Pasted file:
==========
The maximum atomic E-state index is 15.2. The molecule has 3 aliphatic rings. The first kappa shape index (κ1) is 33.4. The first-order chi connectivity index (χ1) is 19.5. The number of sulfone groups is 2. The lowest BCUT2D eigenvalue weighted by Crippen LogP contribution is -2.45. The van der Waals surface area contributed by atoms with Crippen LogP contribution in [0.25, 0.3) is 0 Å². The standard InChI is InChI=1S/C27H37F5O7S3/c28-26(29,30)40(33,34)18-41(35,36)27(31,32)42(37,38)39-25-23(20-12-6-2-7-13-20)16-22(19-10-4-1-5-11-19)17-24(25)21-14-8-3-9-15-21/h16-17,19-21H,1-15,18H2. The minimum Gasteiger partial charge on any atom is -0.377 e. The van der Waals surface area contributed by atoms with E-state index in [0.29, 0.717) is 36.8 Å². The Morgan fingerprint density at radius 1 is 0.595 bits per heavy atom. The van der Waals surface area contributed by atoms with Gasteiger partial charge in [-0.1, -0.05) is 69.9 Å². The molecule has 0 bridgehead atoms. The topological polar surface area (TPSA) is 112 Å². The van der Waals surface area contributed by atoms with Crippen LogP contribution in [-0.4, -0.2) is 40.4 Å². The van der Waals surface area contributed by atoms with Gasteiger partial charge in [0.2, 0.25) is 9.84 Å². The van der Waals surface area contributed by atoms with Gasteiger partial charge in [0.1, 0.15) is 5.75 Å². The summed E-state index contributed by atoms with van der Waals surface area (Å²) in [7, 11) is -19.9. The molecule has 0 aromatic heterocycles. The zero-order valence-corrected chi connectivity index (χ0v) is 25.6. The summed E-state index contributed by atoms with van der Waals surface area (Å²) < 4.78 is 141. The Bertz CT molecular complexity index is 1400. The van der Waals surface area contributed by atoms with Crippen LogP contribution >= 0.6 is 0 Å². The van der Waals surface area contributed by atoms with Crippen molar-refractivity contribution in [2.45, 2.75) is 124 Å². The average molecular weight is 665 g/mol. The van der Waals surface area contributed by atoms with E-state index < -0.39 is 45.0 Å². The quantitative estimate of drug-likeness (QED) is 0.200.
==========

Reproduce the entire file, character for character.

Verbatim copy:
The maximum atomic E-state index is 15.2. The molecule has 3 aliphatic rings. The first kappa shape index (κ1) is 33.4. The first-order chi connectivity index (χ1) is 19.5. The number of sulfone groups is 2. The lowest BCUT2D eigenvalue weighted by Crippen LogP contribution is -2.45. The van der Waals surface area contributed by atoms with Crippen LogP contribution in [0.25, 0.3) is 0 Å². The standard InChI is InChI=1S/C27H37F5O7S3/c28-26(29,30)40(33,34)18-41(35,36)27(31,32)42(37,38)39-25-23(20-12-6-2-7-13-20)16-22(19-10-4-1-5-11-19)17-24(25)21-14-8-3-9-15-21/h16-17,19-21H,1-15,18H2. The minimum Gasteiger partial charge on any atom is -0.377 e. The van der Waals surface area contributed by atoms with E-state index in [0.29, 0.717) is 36.8 Å². The Morgan fingerprint density at radius 1 is 0.595 bits per heavy atom. The van der Waals surface area contributed by atoms with Gasteiger partial charge in [-0.1, -0.05) is 69.9 Å². The molecule has 0 bridgehead atoms. The topological polar surface area (TPSA) is 112 Å². The van der Waals surface area contributed by atoms with Crippen LogP contribution in [-0.4, -0.2) is 40.4 Å². The van der Waals surface area contributed by atoms with Gasteiger partial charge in [0.2, 0.25) is 9.84 Å². The van der Waals surface area contributed by atoms with Gasteiger partial charge in [0.1, 0.15) is 5.75 Å². The summed E-state index contributed by atoms with van der Waals surface area (Å²) in [7, 11) is -19.9. The molecule has 0 aromatic heterocycles. The zero-order valence-corrected chi connectivity index (χ0v) is 25.6. The summed E-state index contributed by atoms with van der Waals surface area (Å²) < 4.78 is 141. The Bertz CT molecular complexity index is 1400. The van der Waals surface area contributed by atoms with Crippen LogP contribution >= 0.6 is 0 Å². The van der Waals surface area contributed by atoms with Crippen molar-refractivity contribution in [2.45, 2.75) is 124 Å². The average molecular weight is 665 g/mol. The van der Waals surface area contributed by atoms with E-state index < -0.39 is 45.0 Å². The quantitative estimate of drug-likeness (QED) is 0.200.